Counting the number of Thai coups tells us nothing
Giles Ji Ungpakorn
Many foreign news reports about the present situation in Thailand like to trot out figures for the number of military coup d’états that this country has suffered. People then shake their heads and dismiss Thailand as a “basket case” for democracy. But the overall figures for Thai coup d’états fails to uncover the complexities of Thai politics, especially the class struggle between the ruling class and those who are ruled.
If we discount “self-coups” , which were merely about consolidating the dictatorship at one moment in time, and if we discount “failed coups” which were all about ruling class rivalry, we can see that Thailand has had 10 successful coup d’états.
The 1932 revolution, which overthrew the absolute monarchy, was not a coup d’état. It changed the political system and was therefore a political revolution. It was also supported by the mass of the population who were suffering from the world economic crisis.
The coup d’états of 1933, 1939, 1951, 1957 and 1977 were military coups which overthrew one junta and replaced it by another. They were the result of internal military or ruling class rivalry.
The 1947 coup was carried out by the Pibun Songkram army faction against the civilian faction led by Pridi Panomyong. Both had previously cooperated during the 1932 revolution. This marked the defeat, at the time, of radical civilian politics and consolidated the power of the military after the Second World War.
The 4 remaining coup d’états are the most interesting.
The power of the military was eventually challenged by a mass pro-democracy uprising in 1973. This successful uprising freed-up radical and left-wing currents in society. But the brutal repression of students and the military coup in 1976 put an end to this.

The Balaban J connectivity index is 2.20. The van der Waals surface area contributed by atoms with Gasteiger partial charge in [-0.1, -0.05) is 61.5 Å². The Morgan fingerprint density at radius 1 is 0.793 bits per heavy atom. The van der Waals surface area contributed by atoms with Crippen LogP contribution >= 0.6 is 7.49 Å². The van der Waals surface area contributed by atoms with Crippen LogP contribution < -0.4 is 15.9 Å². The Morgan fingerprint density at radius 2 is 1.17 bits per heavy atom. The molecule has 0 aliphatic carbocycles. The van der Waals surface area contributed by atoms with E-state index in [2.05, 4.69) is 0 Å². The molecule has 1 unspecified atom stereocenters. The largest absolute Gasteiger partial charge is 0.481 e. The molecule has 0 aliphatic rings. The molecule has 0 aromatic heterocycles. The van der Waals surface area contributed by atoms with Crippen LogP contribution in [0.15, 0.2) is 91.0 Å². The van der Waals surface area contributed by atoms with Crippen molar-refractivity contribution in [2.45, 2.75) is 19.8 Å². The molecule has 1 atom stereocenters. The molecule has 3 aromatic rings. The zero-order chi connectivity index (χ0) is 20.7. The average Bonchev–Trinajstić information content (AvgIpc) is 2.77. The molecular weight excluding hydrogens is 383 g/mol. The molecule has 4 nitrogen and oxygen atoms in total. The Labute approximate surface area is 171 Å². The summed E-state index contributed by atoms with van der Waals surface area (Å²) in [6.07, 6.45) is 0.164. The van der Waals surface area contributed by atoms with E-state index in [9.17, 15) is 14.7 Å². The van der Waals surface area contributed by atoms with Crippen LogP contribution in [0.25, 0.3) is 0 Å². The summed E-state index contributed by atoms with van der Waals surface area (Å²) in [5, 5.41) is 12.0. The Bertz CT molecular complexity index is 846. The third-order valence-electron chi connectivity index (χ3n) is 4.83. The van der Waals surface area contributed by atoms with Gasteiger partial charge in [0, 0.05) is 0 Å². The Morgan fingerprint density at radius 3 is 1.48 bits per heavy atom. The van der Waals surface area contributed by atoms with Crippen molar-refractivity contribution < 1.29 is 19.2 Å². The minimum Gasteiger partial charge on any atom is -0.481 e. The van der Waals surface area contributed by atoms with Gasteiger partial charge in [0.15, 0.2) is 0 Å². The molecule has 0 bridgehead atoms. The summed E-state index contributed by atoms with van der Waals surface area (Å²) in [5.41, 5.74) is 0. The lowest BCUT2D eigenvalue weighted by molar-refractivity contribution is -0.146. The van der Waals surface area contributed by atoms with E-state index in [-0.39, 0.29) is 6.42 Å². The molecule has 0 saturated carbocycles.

With the defeat of the Communist Party in the late 1980s, Thai democracy was allowed to develop under an elected civilian Prime Minister. But in 1991 the military staged another coup d’état. They were worried about losing their power and influence. The new junta did not last and was overthrown by a mass uprising one year later.
Thailand returned to a democratic system until 2006 when the military staged a coup d’état against Taksin Shinawat’s government. This government had won the hearts and minds of the vast majority of the electorate with real pro-poor policies. The 2006 coup d’état was not enough to destroy Taksin’s political machine and importantly it could not destroy the new political awakening of the population. This is why the military have just staged another coup d’état in 2014.
This brief survey gives a picture of the complex class struggle between the population and the ruling class over the size and nature of the democratic space in society.
The struggle continues.